The gospel tells us that we are redeemed by Christ alone who goes to the cross alone. Salvation is not our doing, but Christ's. His merit is given to us as a free gift. We don't have to do anything to earn this gift (because then it would cease to be a gift). We don't have to do anything pay for this gift.

Chrisianity has a great gift, the only gift, to share with the world. If you want to know what to do, how to live your life, then look to Moses and the Old Testament. If you want to know how to obtain eternal life and the forgiveness of sins, then look to Christ alone. He is our Savior; He did it all for us; He gives us salvation freely. He is the only means of obtaining salvation.

Tuesday, February 12, 2008

Cross-less Christianity

Cross-less Christianity seems to be the norm for American Christianity. The Apostle Paul said he only wanted to preach Christ and Him having been crucified. That is the very message I preach each Sunday. Christ suffered, died, and rose again for our forgiveness: this is the gospel that is the power of God unto salvation for those who believe.


I hear talk about programs to revitalize churches. There is a bunch of discussion in these programs about things to do: evangelism, outreach programs, care for the elderly, children, and the like. This is all social gospel stuff. This is really diaconal stuff (aside from evangelism). It is good for churches to be involved in diaconal work among the community.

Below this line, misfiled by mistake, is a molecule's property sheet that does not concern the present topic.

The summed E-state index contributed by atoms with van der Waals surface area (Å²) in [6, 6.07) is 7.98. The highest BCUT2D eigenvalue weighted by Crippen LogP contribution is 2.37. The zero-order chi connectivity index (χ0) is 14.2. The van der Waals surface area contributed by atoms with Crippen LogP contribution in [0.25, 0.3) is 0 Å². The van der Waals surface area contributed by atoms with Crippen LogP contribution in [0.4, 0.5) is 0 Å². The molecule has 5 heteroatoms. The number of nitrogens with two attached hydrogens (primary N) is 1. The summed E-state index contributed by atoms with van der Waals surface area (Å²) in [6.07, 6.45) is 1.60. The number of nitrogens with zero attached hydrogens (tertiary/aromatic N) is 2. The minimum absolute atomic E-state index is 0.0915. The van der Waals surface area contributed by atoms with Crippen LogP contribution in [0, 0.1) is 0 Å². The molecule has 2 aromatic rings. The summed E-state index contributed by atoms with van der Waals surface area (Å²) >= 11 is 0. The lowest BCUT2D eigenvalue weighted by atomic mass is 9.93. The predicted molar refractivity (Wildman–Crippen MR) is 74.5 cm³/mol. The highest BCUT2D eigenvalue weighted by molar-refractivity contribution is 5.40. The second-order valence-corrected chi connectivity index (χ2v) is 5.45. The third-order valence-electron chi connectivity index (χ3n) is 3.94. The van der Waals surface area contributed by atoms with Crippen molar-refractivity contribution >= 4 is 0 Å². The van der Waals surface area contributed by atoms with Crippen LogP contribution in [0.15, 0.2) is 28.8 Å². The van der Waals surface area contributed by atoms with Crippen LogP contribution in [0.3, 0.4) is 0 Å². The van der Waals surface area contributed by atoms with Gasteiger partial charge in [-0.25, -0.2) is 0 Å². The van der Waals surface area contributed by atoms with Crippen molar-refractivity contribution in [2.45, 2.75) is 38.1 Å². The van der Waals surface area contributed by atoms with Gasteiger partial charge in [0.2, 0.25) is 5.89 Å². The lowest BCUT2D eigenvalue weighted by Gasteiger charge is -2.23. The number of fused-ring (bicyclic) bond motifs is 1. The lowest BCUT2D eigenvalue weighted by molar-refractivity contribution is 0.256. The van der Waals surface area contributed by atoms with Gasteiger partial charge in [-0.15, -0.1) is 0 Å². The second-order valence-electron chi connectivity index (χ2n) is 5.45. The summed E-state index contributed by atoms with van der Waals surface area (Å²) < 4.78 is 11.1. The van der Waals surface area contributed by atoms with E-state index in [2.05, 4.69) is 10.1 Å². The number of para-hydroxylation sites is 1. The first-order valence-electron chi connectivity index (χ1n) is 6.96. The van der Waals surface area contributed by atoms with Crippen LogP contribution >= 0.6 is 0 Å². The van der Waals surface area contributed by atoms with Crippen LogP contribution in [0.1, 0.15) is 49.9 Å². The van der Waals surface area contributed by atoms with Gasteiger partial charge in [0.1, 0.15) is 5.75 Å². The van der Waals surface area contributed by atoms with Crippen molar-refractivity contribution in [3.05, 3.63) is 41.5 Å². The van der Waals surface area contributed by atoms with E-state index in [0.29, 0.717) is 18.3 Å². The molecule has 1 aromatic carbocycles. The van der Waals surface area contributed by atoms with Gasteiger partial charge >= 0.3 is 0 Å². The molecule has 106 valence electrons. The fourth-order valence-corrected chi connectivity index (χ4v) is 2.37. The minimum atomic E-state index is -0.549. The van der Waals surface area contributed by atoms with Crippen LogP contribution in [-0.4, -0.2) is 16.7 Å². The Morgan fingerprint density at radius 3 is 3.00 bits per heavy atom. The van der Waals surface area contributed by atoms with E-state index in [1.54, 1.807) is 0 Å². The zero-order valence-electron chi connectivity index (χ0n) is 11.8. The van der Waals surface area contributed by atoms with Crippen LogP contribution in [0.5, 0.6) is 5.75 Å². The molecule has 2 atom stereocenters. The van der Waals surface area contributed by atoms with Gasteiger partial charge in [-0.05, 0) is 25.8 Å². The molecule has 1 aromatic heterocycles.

But where is the talk about the gospel? Why aren't there initiatives to encourage people in the study of the Word and the Sacraments? Why aren't there programs to revitalize preaching and teaching? I admit, I can be a better preacher; my constant goal is to become better and better as a preacher.


It seems we have really separated ourselves from history. The great movements in the Church didn't come about through programs, but through preaching Christ crucified. This should be our number one priority. If the Holy Spirit doesn't grow the church through the gospel, then no program devised by men and women will grow it.


Well, we can see numerical growth apart from the gospel. But is it really about numbers and statisitics? Shouldn't it really be about Christ crucified being preached? Shouldn't it really be about people hearing the law and the gospel: being told they have sinned and rejoicing in the fact that God has forgiven them on account of Christ? Is the gospel any less effective because 5 people hear it in church rather than 500?


Last Easter I watched several televangist programs. Mind you, this was ON Easter Sunday. Not one of the preachers mentioned Christ's death or resurrection. Only one mentioned Christ. What kind of preaching is that? That's certainly not the gospel! And yet, in American Christianity, such things are upheld as the standard because there is flash, entertainment, and large numbers.


The Word and the Sacraments are despised throughout American Christianity. The gospel is foolishness to many. Some want wisdom, others morality, still others profits and large numbers; but God wants the GOSPEL preached. God sent His only Son into the world in order to save the world. Christ suffered and died; He was the propitiation for our sins; He redeemed us back to God with His own shed blood. There is nothing we need to do to earn our forgiveness. Christ has done it all; we need only believe it. Christ rose from the dead; we are united to Him in our Baptism, and so on the last day Christ will raise us up and we will enjoy all eternity in our body and soul.


Christ crucified: that's the gospel that saves people. The Holy Spirit grows His Church throught the proclamation of the gospel. His time table is not our time table; His understanding of success is not our understanding of success. When we have Christ right, then the other things will simply fall into place. "Christ on the cross for me" is getting Christ right. It's the message that ought to be preached across America from the pulpits.